Stanley Forman, who died recently aged 91 in a Harrogate nursing home, was a well-known and well-loved figure on the international documentary film scene for many years.
He inspired and helped many young film-makers and researchers with his unquenchable generosity. His ebullience, humour and warm-heartedness won him numerous friends and admirers.
He was a pioneer distributor of documentary films from eastern Europe throughout the cold war period and a regular visitor to international film festivals.
An active member of the film technicians' union, his companies, Plato and Educational and Television Films (ETV), amassed an amazing archive of eastern European and British left-wing documentaries.
He was born on Boxing Day 1921 in London's East End. Like many children of Jewish immigrants who settled there, he very soon became involved in the political ferment of the 1930s.
The struggle against Mosley's Blackshirts in Britain and the tide of fascism sweeping Europe brought many Jews into the Communist Party and Forman, after a short spell in the youth wing of the Labour Party, became one of them.
In 1936, at the outbreak of the Spanish civil war, he was 15.
"Our heroes were our mates who were a little older than we were who joined the International Brigade to fight in Spain," he recalled.
"We were in the League of Youth, which was the Labour Party youth organisation at the time. The screenwriter Ted Willis got us together and persuaded many of us to join the Mile End Young Communist League.
"We collected milk, money, medical supplies and so on for Republican Spain and, if we were old enough, we tried to join the International Brigade.
"In a situation like that everything appeared black and white and it was easy to come to decisions about what was right and what was wrong."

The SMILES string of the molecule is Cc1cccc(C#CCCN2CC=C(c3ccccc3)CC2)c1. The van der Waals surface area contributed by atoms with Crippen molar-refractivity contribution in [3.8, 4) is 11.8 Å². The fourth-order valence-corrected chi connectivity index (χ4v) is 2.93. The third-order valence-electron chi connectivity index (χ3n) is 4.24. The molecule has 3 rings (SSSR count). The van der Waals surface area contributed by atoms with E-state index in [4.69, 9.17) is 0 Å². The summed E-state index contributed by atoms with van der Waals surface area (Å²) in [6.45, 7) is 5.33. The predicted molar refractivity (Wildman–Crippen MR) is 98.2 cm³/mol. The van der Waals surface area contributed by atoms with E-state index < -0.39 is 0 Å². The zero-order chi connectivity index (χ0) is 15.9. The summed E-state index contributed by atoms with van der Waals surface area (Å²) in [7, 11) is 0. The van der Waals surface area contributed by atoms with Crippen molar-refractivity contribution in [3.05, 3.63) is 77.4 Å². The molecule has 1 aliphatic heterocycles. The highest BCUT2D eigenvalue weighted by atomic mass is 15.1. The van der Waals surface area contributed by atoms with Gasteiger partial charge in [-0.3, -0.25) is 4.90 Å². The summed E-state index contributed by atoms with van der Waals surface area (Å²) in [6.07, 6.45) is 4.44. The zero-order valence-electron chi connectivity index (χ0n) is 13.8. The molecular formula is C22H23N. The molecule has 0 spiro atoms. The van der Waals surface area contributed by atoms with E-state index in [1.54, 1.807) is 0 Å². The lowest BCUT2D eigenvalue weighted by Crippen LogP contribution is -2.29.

From an early age he'd been intrigued by Lenin's dictum that "of all the arts, for us the most important is the cinema."
If Lenin said that film was the key thing, that was what he wanted to get into and that's how his career in film began.
Forman did not go to college or university. His political education took place in the dusty offices of the Marx Memorial Library, listening to evening lectures given by leading intellectual lights of the time on a wide range of topics from biology, philosophy, writing and literature to history.
He became cultural secretary of the local Young Communist League in 1937-38 and married Hilda, who became his lifelong partner and support for over 60 years, in 1946.
His first post-war job was with the Civil Service Union. Although he enjoyed the work, he couldn't cope with the constant travelling that, as a national organiser spearheading a recruitment drive, he was obliged to do.
He went for advice to Ivor Montagu, who had studied with the great Soviet director Eisenstein, worked as an assistant to Alfred Hitchcock and been a founder member of the Association of Cinematograph Technicians union, a forerunner of Bectu.
Montagu encouraged him to form an organisation to show films, particularly about the Soviet Union because the many local British-Soviet Friendship Societies had money to pay for film shows.
That's how Plato Films came into being in 1950, with the primary aim of distributing films from the socialist world of the Soviet Union, China, eastern Europe, Vietnam, Mongolia and North Korea.
He began with a staff of two - his business partner Betty Baker and a young projectionist, bringing films into the country and taking them out to the people.